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A pitcher and a catcher: two independent players, playing completely different positions with completely different job descriptions. Yet for overall team success, they must work together. Their relationship is a delicate one, and many times the two are not on the same page. Most of their problems arise when calling a game.
In most high school programs, the duty of calling pitches is left up to the catcher. (See Two Drills That Will Make You a Better Catcher.) However, it's not just the catcher calling the game, since a pitcher can shake off a sign. Obviously, the tandem works best when both players are in agreement. (See also Reading and Throwing Pitches.)
Trust is the only way for this to work. For a catcher to call the right pitch in the best location in any situation, he must trust the pitcher's ability to execute. In return, the pitcher must trust the catcher's knowledge of the hitter and the opponent's lineup. (Check out "Trust Your Stuff" With a Pre-Performance Routine.)
Unfortunately, before trust can be developed, there needs to be a level of failure experienced by both parties. During the growth process, the pitcher's stats might take a hit. Of course, wins and losses trump personal statistics, but generally speaking, if a pitcher's ERA is low, the team has a better chance of winning games. The pitcher's won-loss record and ERA are displayed on the JumboTron, but the catcher has just as much to do with them as the pitcher.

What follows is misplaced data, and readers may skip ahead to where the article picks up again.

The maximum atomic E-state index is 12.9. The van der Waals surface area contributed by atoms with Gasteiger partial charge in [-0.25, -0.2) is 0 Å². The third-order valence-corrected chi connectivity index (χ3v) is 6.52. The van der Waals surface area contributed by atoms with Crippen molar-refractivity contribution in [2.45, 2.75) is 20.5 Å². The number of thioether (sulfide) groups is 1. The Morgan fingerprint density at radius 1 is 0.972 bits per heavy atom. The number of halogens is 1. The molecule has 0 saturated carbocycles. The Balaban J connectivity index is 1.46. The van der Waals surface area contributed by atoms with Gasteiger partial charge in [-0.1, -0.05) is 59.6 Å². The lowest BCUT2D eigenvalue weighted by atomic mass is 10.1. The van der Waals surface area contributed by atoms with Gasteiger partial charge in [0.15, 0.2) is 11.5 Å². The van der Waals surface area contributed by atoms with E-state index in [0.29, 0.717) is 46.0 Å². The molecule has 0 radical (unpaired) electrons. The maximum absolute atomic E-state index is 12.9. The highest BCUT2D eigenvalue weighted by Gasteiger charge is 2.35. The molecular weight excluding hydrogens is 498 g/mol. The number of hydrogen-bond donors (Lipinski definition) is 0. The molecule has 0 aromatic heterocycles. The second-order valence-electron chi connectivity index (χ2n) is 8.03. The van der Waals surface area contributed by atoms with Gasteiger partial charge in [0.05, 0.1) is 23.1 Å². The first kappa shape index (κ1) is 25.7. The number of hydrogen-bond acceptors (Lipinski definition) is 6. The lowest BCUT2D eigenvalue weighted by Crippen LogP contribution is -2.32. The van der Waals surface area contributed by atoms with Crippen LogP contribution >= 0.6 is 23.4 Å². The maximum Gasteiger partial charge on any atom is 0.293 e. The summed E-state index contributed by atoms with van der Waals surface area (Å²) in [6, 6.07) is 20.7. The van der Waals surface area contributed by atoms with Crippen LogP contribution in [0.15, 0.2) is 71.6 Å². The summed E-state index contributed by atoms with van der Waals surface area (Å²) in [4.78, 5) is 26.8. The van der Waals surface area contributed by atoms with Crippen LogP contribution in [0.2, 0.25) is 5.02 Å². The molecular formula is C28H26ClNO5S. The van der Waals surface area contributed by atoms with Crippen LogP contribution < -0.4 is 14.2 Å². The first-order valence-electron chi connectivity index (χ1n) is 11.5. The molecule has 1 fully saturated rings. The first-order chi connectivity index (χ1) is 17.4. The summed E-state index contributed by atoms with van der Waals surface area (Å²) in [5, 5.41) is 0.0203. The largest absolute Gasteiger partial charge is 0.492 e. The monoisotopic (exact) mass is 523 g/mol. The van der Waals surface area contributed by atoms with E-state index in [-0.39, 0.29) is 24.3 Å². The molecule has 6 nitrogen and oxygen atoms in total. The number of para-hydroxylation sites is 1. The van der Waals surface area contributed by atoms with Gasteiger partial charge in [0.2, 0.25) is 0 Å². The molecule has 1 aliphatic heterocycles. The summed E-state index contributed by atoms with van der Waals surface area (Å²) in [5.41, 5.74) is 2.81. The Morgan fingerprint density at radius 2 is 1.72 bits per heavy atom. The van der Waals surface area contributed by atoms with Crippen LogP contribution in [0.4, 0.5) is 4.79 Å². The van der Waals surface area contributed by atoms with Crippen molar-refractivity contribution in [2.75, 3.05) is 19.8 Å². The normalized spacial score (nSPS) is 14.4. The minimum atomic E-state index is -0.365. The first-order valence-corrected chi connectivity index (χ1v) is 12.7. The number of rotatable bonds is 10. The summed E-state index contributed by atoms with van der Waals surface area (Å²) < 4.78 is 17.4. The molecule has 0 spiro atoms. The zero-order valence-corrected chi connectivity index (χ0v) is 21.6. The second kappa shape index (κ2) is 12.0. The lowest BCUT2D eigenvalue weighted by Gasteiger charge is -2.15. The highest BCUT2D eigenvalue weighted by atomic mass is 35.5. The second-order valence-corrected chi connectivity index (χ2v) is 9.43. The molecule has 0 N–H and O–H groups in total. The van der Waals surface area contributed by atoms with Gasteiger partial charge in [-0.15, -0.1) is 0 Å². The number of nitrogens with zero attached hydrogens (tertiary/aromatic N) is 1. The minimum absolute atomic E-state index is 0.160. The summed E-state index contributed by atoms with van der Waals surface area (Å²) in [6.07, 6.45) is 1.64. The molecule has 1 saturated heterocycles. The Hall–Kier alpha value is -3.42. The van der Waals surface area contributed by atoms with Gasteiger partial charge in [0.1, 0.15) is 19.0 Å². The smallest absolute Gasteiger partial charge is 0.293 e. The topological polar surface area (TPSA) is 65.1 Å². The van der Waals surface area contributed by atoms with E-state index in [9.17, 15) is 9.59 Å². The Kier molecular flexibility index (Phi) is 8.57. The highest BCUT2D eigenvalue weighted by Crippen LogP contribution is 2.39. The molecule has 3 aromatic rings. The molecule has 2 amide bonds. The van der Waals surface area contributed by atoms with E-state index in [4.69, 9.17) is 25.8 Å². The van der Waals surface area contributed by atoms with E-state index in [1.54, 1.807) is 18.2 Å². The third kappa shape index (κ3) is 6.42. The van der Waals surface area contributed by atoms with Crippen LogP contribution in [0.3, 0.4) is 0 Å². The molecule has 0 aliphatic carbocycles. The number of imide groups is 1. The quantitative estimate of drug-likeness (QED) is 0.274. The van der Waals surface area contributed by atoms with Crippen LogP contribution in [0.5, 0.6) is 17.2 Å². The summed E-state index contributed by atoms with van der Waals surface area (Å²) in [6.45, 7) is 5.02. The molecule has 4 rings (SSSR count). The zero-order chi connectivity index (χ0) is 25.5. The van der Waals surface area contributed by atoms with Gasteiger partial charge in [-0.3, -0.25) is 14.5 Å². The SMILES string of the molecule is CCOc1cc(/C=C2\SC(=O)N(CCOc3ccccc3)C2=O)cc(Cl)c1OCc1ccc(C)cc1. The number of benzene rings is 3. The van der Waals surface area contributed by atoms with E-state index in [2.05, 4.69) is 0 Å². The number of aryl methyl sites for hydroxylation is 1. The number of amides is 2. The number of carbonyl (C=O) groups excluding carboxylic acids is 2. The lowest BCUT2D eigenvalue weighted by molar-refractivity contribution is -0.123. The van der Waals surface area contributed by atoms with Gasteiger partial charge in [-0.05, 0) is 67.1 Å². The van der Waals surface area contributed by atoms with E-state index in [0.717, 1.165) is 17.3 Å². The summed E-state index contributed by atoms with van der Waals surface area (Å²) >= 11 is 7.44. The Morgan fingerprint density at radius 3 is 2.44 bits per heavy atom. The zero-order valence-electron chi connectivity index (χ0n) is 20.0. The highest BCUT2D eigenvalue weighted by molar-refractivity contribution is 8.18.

One trick to add responsibility to catchers is to keep track of their ERA. To do this, take the pitcher's stat line from the game and apply it to whatever catcher was behind the plate that day. This may help a catcher call pitches with more conviction and can strengthen the trust factor with the pitcher. They will both have something at stake in the result, outside of the win-loss record.
Ways to Work on Developing Trust
There are few specific drills to develop trust between pitchers and catchers. Outside of game play, little has been done to address the issue. But there are some things you can do in practice to help, while teaching catchers how to call a game. The following drill is a great exercise for the fall season. It can also be performed during spring practice if your team conducts a lot of scrimmages.
- During any scrimmage, have one catcher in the game and a second catcher calling pitches from the dugout.
- The pitcher must totally trust the catcher in the dugout and throw each pitch with conviction.
- The catcher in the game is not allowed to change the sign, nor is the pitcher allowed to shake it off.
- A coach can be in the dugout with the catcher, asking questions about the situation and explaining why he would throw a certain pitch.